BRCA Testing Update: 'Do This, Don't Do That'

Megan Brooks

December 23, 2013

In a guideline update released today, the US Preventive Services Task Force (USPSTF) reaffirms its 2005 recommendation on risk assessment, genetic counseling, and testing for BRCA-related cancers.

The USPSTF recommends that primary care providers screen women who have family members with breast, ovarian, tubal, or peritoneal cancer to identify a family history that may be associated with an increased risk for mutations in the breast cancer susceptibility genes BRCA1 or BRCA2.

Women with positive screening results should receive genetic counseling and, if indicated after counseling, BRCA testing, the task force says. It recommends against routine genetic counseling or BRCA testing for women whose family history is not associated with an increased risk for mutations in the BRCA1 or BRCA2 genes.

The updated recommendation on BRCA-related cancer is "pretty similar to what we said before. It's a little more granular, but from the standpoint of a news story, it's not a big change," task force chair Virginia A. Moyer, MD, MPH, said in an interview with Medscape Medical News.

Results Rarely Clear-Cut

"In 2005, we said in a rather general way that women whose family history is associated with increased risk be referred for genetic counseling and evaluation for testing. Otherwise, don't do that," Dr. Moyer explained.

"We don't always say, 'do this, but don't do that.' But in this case, we do say, 'do this, but don't do that,' and the reason is that women who are not at increased risk are potentially going to be harmed by testing," Dr. Moyer said. "In fact, over 90% of women have absolutely no reason to be tested, and it would be a mistake for those women to be tested."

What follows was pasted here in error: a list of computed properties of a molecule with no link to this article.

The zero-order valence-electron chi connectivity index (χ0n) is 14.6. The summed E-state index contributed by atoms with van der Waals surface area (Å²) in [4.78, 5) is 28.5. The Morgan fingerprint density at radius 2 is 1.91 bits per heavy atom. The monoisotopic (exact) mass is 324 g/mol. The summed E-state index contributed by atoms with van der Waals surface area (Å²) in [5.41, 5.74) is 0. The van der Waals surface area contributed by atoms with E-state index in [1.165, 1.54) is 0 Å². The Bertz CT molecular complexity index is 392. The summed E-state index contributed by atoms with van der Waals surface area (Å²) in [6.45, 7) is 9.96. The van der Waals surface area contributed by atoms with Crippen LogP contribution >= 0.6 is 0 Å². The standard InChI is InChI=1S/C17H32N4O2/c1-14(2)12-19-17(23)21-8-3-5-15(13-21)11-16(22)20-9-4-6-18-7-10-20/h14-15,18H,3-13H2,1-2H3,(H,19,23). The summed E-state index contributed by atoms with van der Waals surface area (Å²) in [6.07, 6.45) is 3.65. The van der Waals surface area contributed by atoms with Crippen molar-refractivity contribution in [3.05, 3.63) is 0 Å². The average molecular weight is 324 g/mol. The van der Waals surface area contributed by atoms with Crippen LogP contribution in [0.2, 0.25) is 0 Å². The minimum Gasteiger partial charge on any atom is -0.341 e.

Dr. Moyer said it is important for clinicians to know that women may ask for the test under the mistaken assumption that the test comes back either positive or negative, but usually that is not the case.

"The test comes back with complex results that require interpretation; occasionally it's positive, and sometimes it's negative, but most of the time it's somewhere in the middle, and knowing how to interpret depends on family history and whether you have a lot of other information, and that's why a genetic counselor or someone with training in genetic counseling needs to be doing this," Dr. Moyer said.

The task force notes that since 2005, several family history risk stratification tools have been developed and validated for use in primary care practice to guide referral for BRCA genetic counseling. In general, the tools present a series of questions designed to elicit information about factors associated with an increased likelihood of BRCA mutations.

These tools are "clinically useful predictors of which women should be referred for genetic counseling," the task force says, with sensitivity estimated at higher than 85%. Each risk assessment tool has limitations, and the task force found insufficient evidence to recommend 1 tool over another.

The recommendation update on risk assessment, genetic counseling, and genetic testing for BRCA-related cancer in women was published online December 23 in the Annals of Internal Medicine and is also available on the USPSTF Web site.

Funding for the update was provided by the Agency for Healthcare Research and Quality (AHRQ). Disclosure forms for USPSTF members can be viewed on the journal's Web site.

Ann Intern Med. Published online December 23, 2013. Abstract


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